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GSMA claims mobile devices impact Internet accessibility

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The Global System for Mobile telecommunications Association (GSMA) believes that the type of mobile device used has a major impact on how the Internet is accessed.

The body, which represents the interest of over 800 million vendors and mobile operators across the globe, noted that though it is possible to access the Internet on a feature phone, Internet use however, is typically much richer, more regular and varied on a smartphone.

The body in its Mobile Gender Gap Report 2020 report released at the weekend, observed that across Low, and Middle Income Countries (LMICs),1.2 billion women now own a smartphone.

This, according to GSMA marks a rapid increase in these markets, where female smartphone ownership has grown from 44 per cent to 55 per cent since 2017.

In Nigeria, Mobility Arena, informed that as at 2018, there were 38 million smartphones in the hands of some 25 million users.

GSMA however, said women in LMICs are still 20 per cent less likely than men to own a smartphone, a considerably wider gender gap than for mobile ownership overall.

The report found that in all Asian and African countries surveyed, women are significantly less likely to own a smartphone. Even in markets with a relatively small mobile gender gap, such as Algeria, where the mobile ownership gender gap is just six per cent, the gap widens significantly for smartphone ownership, with 55 per cent of women owning a smartphone compared to 68 per cent of men.

The survey also found that female smartphone owners are significantly less likely to have controlled their smartphone purchase – a sign of women’s lack of financial autonomy in this crucial milestone of the user journey. For example, in Senegal, 68 per cent of male smartphone owners purchased their own device compared to only 26 per cent of women. In Uganda only 50 per cent of women bought their own smartphone compared to 86 per cent of men.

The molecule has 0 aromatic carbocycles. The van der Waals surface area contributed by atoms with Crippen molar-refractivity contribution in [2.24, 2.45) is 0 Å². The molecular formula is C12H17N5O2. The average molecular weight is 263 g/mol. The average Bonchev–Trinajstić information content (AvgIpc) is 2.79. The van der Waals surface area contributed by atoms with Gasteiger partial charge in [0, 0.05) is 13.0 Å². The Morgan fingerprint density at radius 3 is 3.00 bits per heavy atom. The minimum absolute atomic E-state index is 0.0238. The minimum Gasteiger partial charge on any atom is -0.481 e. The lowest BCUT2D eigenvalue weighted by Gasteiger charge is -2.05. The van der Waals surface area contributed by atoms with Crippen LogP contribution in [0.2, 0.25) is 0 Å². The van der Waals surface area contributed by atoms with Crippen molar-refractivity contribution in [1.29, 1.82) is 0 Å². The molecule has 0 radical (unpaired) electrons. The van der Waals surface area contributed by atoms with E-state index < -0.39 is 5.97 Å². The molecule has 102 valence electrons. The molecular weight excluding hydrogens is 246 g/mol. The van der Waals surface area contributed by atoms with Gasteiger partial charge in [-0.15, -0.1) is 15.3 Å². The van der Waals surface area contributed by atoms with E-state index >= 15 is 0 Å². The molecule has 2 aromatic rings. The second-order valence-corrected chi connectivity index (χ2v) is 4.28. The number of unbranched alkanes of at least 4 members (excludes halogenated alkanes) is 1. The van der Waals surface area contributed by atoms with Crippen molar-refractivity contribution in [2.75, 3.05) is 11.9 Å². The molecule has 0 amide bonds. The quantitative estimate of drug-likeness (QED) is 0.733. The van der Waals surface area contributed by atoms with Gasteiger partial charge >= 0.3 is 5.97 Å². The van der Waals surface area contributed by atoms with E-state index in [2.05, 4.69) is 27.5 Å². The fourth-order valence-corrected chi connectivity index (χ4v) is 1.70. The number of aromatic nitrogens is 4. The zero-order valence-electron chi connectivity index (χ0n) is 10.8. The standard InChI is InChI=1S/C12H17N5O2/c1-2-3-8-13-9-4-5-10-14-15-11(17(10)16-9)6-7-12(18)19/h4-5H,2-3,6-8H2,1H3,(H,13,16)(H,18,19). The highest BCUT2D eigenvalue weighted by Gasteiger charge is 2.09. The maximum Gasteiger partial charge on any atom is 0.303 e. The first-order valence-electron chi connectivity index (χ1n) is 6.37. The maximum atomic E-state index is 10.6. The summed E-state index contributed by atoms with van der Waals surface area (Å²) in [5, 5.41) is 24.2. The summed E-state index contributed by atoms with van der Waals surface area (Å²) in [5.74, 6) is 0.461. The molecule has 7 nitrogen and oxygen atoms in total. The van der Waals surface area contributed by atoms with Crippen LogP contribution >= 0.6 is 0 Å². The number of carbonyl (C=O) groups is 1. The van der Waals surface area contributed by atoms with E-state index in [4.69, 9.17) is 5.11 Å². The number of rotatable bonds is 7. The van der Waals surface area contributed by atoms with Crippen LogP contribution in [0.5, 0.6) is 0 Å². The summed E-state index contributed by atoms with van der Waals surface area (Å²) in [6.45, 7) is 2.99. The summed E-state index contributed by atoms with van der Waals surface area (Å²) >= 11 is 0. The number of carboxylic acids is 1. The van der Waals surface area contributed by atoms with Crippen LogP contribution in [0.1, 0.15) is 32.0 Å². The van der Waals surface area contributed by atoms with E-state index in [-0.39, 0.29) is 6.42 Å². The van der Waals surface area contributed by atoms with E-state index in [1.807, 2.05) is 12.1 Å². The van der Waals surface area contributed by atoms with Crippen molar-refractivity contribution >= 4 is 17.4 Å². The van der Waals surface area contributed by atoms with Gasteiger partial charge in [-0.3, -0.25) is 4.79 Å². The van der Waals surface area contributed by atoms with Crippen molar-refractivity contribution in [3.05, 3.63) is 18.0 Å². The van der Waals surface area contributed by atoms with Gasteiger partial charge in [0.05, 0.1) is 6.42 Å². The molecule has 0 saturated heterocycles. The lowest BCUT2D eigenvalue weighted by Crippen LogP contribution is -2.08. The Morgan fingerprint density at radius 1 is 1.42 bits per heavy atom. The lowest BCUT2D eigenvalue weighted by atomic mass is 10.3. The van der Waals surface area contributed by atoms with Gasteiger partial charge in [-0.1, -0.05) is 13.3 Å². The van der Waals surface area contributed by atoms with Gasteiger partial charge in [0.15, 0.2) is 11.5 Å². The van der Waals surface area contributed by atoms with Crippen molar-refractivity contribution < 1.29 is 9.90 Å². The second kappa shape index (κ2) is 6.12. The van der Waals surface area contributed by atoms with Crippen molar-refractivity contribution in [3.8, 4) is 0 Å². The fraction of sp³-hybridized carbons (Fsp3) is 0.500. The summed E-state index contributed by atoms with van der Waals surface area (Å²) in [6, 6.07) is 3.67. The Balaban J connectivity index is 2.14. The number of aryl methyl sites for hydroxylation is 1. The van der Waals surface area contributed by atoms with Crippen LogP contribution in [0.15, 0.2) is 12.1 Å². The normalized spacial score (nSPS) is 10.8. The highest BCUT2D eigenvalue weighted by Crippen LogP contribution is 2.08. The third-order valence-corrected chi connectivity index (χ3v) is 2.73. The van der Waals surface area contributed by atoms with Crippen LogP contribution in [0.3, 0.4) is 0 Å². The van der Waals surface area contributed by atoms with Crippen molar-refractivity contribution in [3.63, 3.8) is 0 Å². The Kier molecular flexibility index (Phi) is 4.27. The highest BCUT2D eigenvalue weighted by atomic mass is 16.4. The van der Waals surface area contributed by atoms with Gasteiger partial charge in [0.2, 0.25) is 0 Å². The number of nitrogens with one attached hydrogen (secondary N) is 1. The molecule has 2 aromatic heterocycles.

Meanwhile, in terms of bridging mobile gender gap, the GSMA announced the first wave of operators to make or renew their Connected Women Commitment through to 2023.

According to the body, Kenya’s Safaricom, Vodacom in the Democratic Republic of Congo, Orange Finances Mobiles Senegal and Mobile Money Limited (a subsidiary of MTN Ghana) were amongst those making the pledge.

The GSMA introduced the Connected Women Commitment Initiative in 2016 to catalyze action to close the mobile gender gap. Over this time, 39 mobile operators across Africa, Asia and Latin America have made formal commitments to reduce the gender gap in their mobile money or mobile Internet customer base by 2020. These operators have already reached more than 35 million additional women with mobile Internet or mobile money services, and are driving increased digital and financial inclusion for women.

“We applaud all operators who are partnering with us on this critical initiative and look forward to working together to accelerate digital and financial inclusion for women,” said Director- General of GSMA, Mats Granryd.

Granryd revealed that the percentage of women using mobile Internet in Sub-Saharan Africa was actually one per cent% better in 2018, at 38 per cent.

“We are seeing important progress in driving equal Internet access for women, but the pace of progress still remains slow. We urge business and government communities to continue prioritizing efforts to drive more equal access to mobile technology.

“Ensuring digital and financial inclusion for women is critically important, as we know that when women thrive, societies, businesses and economies thrive,” Granryd noted.


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